Government's rape tsar quits and says there is 'no point' to reporting

Government’s rape tsar claims there is ‘no point to ever reporting rape to the police again’ as she quits Britain to return to the US – and slams being used as a ‘rubber stamp’ whose advice was ‘ignored’

  • EXCLUSIVE: Emily Hunt says police ‘won’t do anything’ if she were to report rape

The Government’s rape tsar has told MailOnline she has been left feeling there is ‘no point’ to reporting rape to the police because they ‘won’t do anything about it’ as she quit her job and slammed officials for using her as a ‘rubber stamp’.

Emily Hunt, the Ministry of Justice’s (MoJ) independent adviser to its Rape Review, says she no longer has faith in the British criminal justice system and has even been questioned by police officers when providing them with official statistics showing 98 percent of rape victims are telling the truth.

She had been appointed to provide the MoJ provide with specialist advice on victims of rape and their experiences of the criminal justice system after she reported being drugged and raped herself in 2015.

After five years, the stranger was handed a suspended sentence for voyeurism after breaching an indefinite restraining order – but was never charged with rape because the CPS concluded there was insufficient evidence.

Ms Hunt has now given up on trying to change the UK legal system’s attitude to rape and is moving back to the US because she doesn’t feel safe in London.

Emily Hunt, the Ministry of Justice’s (MoJ) independent adviser to its Rape Review, sensationally quit the role

Ms Hunt said that her attacker’s sentencing left her feeling as if there was ‘no point to ever reporting anything to the police again’.

She added: ‘That’s how I felt then and how I feel now, maybe it’ll change in the future.

‘But I just didn’t feel like there was a point in reporting a crime to the police. And I do still have this person out there, my attacker who’s previously harassed me online after everything else.

‘I don’t feel safe in a place where if something happens to me, my first thought is, well, the police won’t do anything about it.’

Ms Hunt had approached the Government to offer her insight into how the justice system examines cases of rape and sexual assault after her own nightmarish experience of pursuing justice.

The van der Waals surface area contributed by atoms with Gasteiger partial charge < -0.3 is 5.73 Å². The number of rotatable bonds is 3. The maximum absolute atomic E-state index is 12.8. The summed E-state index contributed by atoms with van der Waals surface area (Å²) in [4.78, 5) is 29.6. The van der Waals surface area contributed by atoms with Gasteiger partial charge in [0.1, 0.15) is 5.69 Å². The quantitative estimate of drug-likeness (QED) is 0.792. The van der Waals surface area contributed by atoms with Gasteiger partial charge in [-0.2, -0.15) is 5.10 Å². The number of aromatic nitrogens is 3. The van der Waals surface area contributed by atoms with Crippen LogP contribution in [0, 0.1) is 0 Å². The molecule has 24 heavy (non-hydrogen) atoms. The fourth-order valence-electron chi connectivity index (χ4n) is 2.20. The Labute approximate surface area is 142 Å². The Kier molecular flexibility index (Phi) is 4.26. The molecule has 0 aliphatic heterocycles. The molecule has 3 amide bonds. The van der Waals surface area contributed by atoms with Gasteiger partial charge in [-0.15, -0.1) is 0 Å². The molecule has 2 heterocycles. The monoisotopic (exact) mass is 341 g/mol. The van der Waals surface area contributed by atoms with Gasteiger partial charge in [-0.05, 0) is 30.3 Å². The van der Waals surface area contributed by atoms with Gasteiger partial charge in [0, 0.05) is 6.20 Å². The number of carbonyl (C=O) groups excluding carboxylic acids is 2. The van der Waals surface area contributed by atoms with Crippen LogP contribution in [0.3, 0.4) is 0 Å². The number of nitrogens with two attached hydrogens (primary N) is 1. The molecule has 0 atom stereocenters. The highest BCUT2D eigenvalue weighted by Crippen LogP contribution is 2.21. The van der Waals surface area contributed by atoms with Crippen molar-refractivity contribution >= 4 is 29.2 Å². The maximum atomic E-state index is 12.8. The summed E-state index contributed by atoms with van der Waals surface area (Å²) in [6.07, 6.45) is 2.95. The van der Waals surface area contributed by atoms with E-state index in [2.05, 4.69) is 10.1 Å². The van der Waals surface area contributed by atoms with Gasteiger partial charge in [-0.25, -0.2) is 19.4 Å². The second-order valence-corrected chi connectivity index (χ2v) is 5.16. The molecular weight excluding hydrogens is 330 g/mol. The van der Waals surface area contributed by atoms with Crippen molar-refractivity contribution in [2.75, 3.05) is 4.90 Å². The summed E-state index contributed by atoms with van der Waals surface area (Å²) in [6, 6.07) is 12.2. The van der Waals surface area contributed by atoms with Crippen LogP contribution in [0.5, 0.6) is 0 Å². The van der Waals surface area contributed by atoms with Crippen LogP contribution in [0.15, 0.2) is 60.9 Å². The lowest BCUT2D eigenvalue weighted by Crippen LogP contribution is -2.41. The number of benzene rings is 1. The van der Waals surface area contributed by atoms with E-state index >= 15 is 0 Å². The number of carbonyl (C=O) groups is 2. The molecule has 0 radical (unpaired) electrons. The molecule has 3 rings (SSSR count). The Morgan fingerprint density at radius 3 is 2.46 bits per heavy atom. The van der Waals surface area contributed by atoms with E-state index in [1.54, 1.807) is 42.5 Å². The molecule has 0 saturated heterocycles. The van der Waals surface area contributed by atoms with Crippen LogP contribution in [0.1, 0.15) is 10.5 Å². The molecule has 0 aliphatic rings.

She was tasked to advise the government on the Rape Review and Action Plan, launched in June 2021.

It was launched in a bid to address low charge and conviction rates and ‘improve the response to victims at every stage’.

In 2015, Ms Hunt awoke naked in a hotel room with a stranger who she suspected had drugged and raped her. She later discovered the man, Christopher Killick, had also filmed her while she was unconscious. 

After a lengthy five-year battle, Killock was convicted of voyeurism – but not rape charges because the CPS found there was not enough evidence to pursue a prosecution.

Earlier this year, he was handed a suspended jail term after flouting a restraining order. Judge Noel Carey handed Killick a 14-month prison sentence suspended for two years, a 35-day rehabilitation requirement and 160 hours unpaid work.

At the time, Ms Hunt said she lived in fear of him turning up on her doorstep, adding: ‘I’ve had to install security cameras, I have a baseball bat in my bedroom by the door.’

Killick is under a indefinite restraining order which bans him from contacting Ms Hunt via her personal website, social media and in person.

Her personal experience was what inspired her to become an independent adviser to the government on rape and sexual violence in 2020.

Emily Hunt approached the government to offer her services as an advisor on how rape and sexual assault is dealt with in the justice system

But Ms Hunt has said she felt increasingly uncomfortable in her role for the past 18 months before ultimately quitting – claiming officials see her as a ‘rubber stamp’ who they can ‘ignore’.

READ MORE: Police forces in England and Wales record the highest ever number of rapes and sexual offences in 2022

She said that she continued for 18 months because she ‘thought there was the possibility to see things go the right way.’

‘They haven’t and I don’t have it in me to keep banging my head against the wall.

‘It is heartbreaking for me to be leaving in this way. 

‘I can’t keep feeling like I’m being used as a rubber stamp, to say: “We’ve consulted with Emily – tick. We haven’t listened to her. We haven’t done anything with her. We’ve asked what her ideas are and ignored them.” And that’s very much what it has felt like for quite a while now.’

She also described how rape myths persist in police forces and the civil service, revealing she was questioned by police officers when quoting official statistics.

‘I was recently in a conversation with police officers. I often quote that 97 to 98 percent of the time, if somebody says they’ve been raped, they’ve been raped, which [comes] from the Home Office and the 98 percent is from the CPS on previously published research,’ she said. 

‘And I actually had a police officer say, with some disbelief, “Where did you get that from? What’s that number? Where did you get that from?” 

‘It’s like, well, I’m an actual expert. I’ve written the book.’ 

Ms Hunt also said that it is ‘clear from lots of conversations’ she has had that civil servants believe ‘in rape myth.’

‘I have been in rooms where people just don’t seem to understand rape, its impacts, what causes rape, and how we need to move forward,’ Ms Hunt told MailOnline. 

In an interview with Channel 4 News, Ms Hunt said that she had come across people who ‘innately believe in rape myth’ at the highest levels.

She told anchor Cathy Newman: ‘It’s going to sound silly but fundamentally we need to remember that the Government and all of the operational partners from the police to the prosecutors to the judges, they’re all just people.